Monday, April 25, 2005 - High-tech solution to highway congestion - - High-tech solution to highway congestion - Apr 25, 2005

TROY, New York (AP) -- Picking up doughnuts on the way to work recently, George List slid back into the driver's seat and heard a voice from the cup holder suggest an alternate route.

The car wasn't talking, exactly. The voice came from a handheld computer nestled in the holder that links his car to 200 other vehicles in the area. Data from all the vehicles -- where they are, how quickly they move -- is being used to create snapshots of area traffic patterns.

The system had detected a bottleneck ahead and quickly calculated a faster route.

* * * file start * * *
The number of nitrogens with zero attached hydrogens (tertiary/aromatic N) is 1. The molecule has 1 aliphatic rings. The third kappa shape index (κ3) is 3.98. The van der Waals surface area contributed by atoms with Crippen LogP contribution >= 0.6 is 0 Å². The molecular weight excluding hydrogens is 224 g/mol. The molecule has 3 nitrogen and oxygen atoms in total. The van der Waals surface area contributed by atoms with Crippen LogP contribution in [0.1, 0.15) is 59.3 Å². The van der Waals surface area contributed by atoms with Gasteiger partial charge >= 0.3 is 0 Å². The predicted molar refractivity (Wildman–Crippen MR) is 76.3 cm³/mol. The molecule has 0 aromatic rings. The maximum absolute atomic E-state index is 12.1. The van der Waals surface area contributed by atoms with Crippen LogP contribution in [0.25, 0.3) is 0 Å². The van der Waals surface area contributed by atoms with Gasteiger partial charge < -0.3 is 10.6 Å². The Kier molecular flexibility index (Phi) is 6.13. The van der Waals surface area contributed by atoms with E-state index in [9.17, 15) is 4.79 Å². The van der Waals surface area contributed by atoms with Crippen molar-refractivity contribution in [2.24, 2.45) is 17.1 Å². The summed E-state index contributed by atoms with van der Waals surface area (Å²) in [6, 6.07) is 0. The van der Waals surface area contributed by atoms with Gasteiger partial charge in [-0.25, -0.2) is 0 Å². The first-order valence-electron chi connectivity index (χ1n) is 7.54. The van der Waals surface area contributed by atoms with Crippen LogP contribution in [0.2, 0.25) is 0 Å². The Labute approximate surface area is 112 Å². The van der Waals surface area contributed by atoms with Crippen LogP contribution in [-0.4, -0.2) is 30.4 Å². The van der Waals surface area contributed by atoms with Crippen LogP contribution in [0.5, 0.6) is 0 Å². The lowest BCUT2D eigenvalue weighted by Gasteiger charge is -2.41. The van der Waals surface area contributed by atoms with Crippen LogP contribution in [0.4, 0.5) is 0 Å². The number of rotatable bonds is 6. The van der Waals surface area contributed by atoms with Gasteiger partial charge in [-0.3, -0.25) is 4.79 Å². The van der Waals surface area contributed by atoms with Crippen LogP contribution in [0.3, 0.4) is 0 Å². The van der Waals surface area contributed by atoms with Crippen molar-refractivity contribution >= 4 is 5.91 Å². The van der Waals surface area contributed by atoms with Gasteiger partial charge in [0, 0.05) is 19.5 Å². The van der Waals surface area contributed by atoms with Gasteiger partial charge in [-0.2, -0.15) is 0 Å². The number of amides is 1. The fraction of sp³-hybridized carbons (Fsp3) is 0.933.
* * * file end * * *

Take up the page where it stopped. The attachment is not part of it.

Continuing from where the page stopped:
"I said, 'Oh, that's interesting, it changed its mind when I was doing something else,"' he said.

List obeyed the machine.

He later saw the traffic jam -- at a distance, from another road.

List, director of Rensselaer Polytechnic Institute's Center for Infrastructure and Transportation Studies, co-heads a federally funded project examining a potential high-tech solution to highway congestion.

Traffic is tracked through global positioning system (GPS) devices in cars that are connected wirelessly. Drivers participating in the pilot project essentially act as highway probes, receiving continual feedback from in-car computers intoning commands like "Just ahead, turn right."

"They're benefiting from each other being eyes and ears in the network," List said.

The project is one of many "smart highway" initiatives, which rely on information from technology such as traffic sensors and roadside cameras. This experimental system, with its automatic updates, would be a bit smarter.

No comments: